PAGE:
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I think that I solved this equation, but there is still some dillema didi I did it right.

Can you please check my solution, and see did I make any mistakes, and maybe propose another solution.

$$ x^{\ln{(x)}}=1\\ \ln(x^{\ln{(x)}})=\ln(1)\\ \text{I can write $\ln(x^{\ln{(x)}})$ as $\ln(x)*\ln(x)\implies2\ln(x)$ and}\\ \text{$\ln(1)\ as\ 0$, so}\\ 2\ln(x)=0\\ \text{divide both sides with 2}\\ \ln(x)=0\\ \text{raising both sides to $e$}\\ e^{\ln(x)=e^0}\\ x=1\\ $$

Thanks.

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why $ln(x)*ln(x) = 2 ln(x)$? –  JulianP Jan 4 at 15:13
5  
Careful!! $\ln(x^2) = 2\ln(x)~~$ BUT $~~(\ln x)^2\neq \ln(x^2)$!! The final result is correct, but it comes from the fact that $$ (\ln x)^2 = 0 $$ which implies $\ln x = 0$ and so on, and not from $$ 2\ln x = 0 $$ –  AndreasT Jan 4 at 15:13
    
$\ln(x) * \ln(x) = 2\ln(x) \implies x = e^2$ or $x = 1$, so it implies that it correct, but its not... –  JohnWO Jan 4 at 15:14

3 Answers 3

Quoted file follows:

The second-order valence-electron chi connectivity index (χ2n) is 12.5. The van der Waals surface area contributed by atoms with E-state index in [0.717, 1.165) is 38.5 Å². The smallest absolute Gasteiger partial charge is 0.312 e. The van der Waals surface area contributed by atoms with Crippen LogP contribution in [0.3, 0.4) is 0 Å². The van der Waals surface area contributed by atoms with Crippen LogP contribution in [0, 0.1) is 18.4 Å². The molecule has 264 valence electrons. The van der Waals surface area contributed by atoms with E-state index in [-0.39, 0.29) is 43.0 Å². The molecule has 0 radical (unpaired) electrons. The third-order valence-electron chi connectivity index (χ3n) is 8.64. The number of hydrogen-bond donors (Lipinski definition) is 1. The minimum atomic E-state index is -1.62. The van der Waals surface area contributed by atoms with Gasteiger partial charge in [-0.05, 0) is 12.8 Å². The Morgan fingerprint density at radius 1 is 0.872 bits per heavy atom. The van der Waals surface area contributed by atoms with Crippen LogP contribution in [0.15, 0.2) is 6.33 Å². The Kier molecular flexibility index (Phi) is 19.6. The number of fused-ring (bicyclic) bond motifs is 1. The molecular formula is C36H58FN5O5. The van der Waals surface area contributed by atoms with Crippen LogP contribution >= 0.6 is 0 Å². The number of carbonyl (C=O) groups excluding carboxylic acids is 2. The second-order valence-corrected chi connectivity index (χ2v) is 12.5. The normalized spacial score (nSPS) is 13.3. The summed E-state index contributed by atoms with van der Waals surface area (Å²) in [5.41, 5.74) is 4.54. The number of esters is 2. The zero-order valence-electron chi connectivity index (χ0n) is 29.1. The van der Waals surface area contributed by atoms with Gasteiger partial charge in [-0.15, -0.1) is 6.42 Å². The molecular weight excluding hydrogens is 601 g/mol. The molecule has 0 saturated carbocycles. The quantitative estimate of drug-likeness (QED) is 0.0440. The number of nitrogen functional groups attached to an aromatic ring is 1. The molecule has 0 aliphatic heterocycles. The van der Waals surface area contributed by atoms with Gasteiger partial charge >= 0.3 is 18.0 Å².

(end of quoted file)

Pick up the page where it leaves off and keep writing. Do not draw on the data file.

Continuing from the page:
up vote 2 down vote accepted

After what Andrea T wrote you are correctb,but you can do it more easily by reaching at the step $\ln^2(x)=0 \implies \ln x=0\implies x=1$ because $\ln x$ is one-to-one function.

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$$\ln x\cdot \ln x = (\ln x)^2\neq \ln(x^2) = 2\ln x$$

So what you have, instead, is $$(\ln x)^2 = \ln(1) = 0$$

Then, we do have that $(\ln x)^2 = 0 \implies \ln x = 0 \implies e^{\ln x} = e^0 = 1 \iff x = 1$

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@amWhy: I like direct and clean answers +1 –  Amzoti Jan 5 at 14:36

If you are allowing complex solutions, there are more.

$$\begin{align} &&x^{\ln(x)}&=1\\ \implies&& e^{\left(\ln(x)\right)^2}&=1\\ \implies&&\left(\ln(x)\right)^2 &=2\pi i n&\mbox{where $n\in\mathbb{Z}$}\\ \implies&& x&=e^{\pm\sqrt{2\pi i n}}\\ \implies&& x&=e^{\pm\sqrt{2\pi i n}} \end{align}$$

This can be further broken down into the form $e^A\left(\cos(B)+i\cos(C)\right)$ when you consider positive/negative values for $n$ and what $\pm\sqrt{\pm i}$ is.

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I think you should at least mention that $x\mapsto x^{\ln x}$ is not defined as a (single-valued) function for $x\in\Bbb C$, so these (for $x\neq1$) are only weak solutions, in the sense that one of the many possible values one could associate to the expression $x^{\ln x}$ equals $1$. –  Marc van Leeuwen Jan 5 at 8:08

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